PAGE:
There is no other differences between a wooly and a normal coated husky. It is just a recessive gene that makes the fur longer. The dog itself is still husky in every other way.
Join date : 2012-08-02
Location : Louisiana
|Subject: Re: Long vs Short Coat Fri Jun 05, 2015 9:19 am|| |
Ah Sara said that better. lol.
And yes, wooly coats can be very difficult to manage compared to normal coated huskies. I have a friend who has a wooly with an undercoat so thick she gets mats very easily and cannot get wet at all unless it's for a bath or if my friend wants to spend several hours brushing the coat out to make sure she doesn't get any mats.
Join date : 2013-12-20
|Subject: Re: Long vs Short Coat Fri Jun 05, 2015 10:49 am|| |
I have a wooly boy - not by choice, by chance. He was a shelter dog and had loss most of his coat due to neglect and did not look wooly when we adopted him at 1 year.
The good news is he is beautiful, his coat his wonderfully soft and abundant - we can't go anywhere without people, especially little kids, wanting to pet him. It undulates and ripples in the wind and when he moves.
The bad news? Lots. The very first is he mats incredibly easily - especially behind the ears. And he HATES grooming so if I don't catch a mat at it's beginning, I end up chopping it out with scissors - getting yours as a puppy, you should be able to train him for grooming better.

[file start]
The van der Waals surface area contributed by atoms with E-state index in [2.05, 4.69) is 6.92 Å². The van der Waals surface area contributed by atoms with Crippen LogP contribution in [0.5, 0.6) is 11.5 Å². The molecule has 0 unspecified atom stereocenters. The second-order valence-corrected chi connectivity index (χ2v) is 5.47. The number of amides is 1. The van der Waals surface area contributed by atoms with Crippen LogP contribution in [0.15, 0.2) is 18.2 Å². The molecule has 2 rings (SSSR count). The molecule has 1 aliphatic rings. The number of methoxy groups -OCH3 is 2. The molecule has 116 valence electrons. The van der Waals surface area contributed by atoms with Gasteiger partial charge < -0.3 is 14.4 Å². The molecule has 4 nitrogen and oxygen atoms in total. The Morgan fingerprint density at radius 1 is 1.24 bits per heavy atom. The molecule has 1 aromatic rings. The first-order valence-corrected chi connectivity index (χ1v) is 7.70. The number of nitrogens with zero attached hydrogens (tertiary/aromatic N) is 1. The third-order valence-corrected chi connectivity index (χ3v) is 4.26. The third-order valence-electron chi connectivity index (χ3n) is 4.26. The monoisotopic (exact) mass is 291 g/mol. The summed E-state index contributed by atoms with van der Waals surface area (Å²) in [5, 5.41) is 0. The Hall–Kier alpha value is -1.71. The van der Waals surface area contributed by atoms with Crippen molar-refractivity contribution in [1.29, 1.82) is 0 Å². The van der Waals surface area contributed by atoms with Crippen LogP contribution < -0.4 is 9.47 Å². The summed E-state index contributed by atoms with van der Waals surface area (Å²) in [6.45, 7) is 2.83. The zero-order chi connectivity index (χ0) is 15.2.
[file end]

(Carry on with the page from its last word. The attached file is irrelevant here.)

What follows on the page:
When he gets wet - it takes days, not hours, for him to thoroughly dry - and I believe het gets wet quicker than a standard coat siberian - the soft, wooly undercoat predominates and it absorbs water like a wool sweater - the guard hairs are neither long enough or abundant enough for water (rain, dew, puddles, hoses) to just run off. He likes to be outside at night - we frequently have heavy dew. He ends up wet, like a sponge in a sink - I worry that being wet all the time is bad for his skin so I end up bringing him inside when he really wants to be out "surveying his domain" from his "spot" on the front lawn.
Winter? His fur collects ice and snow balls - EVERYWHERE
His paws regularly collect so much that it hurts him to walk - the only time he willingly and gratefully allows me to handle his feet is when we are walking, the ice has built up and he lays down on the ground - I warm his paws with my bare hands to melt the ice.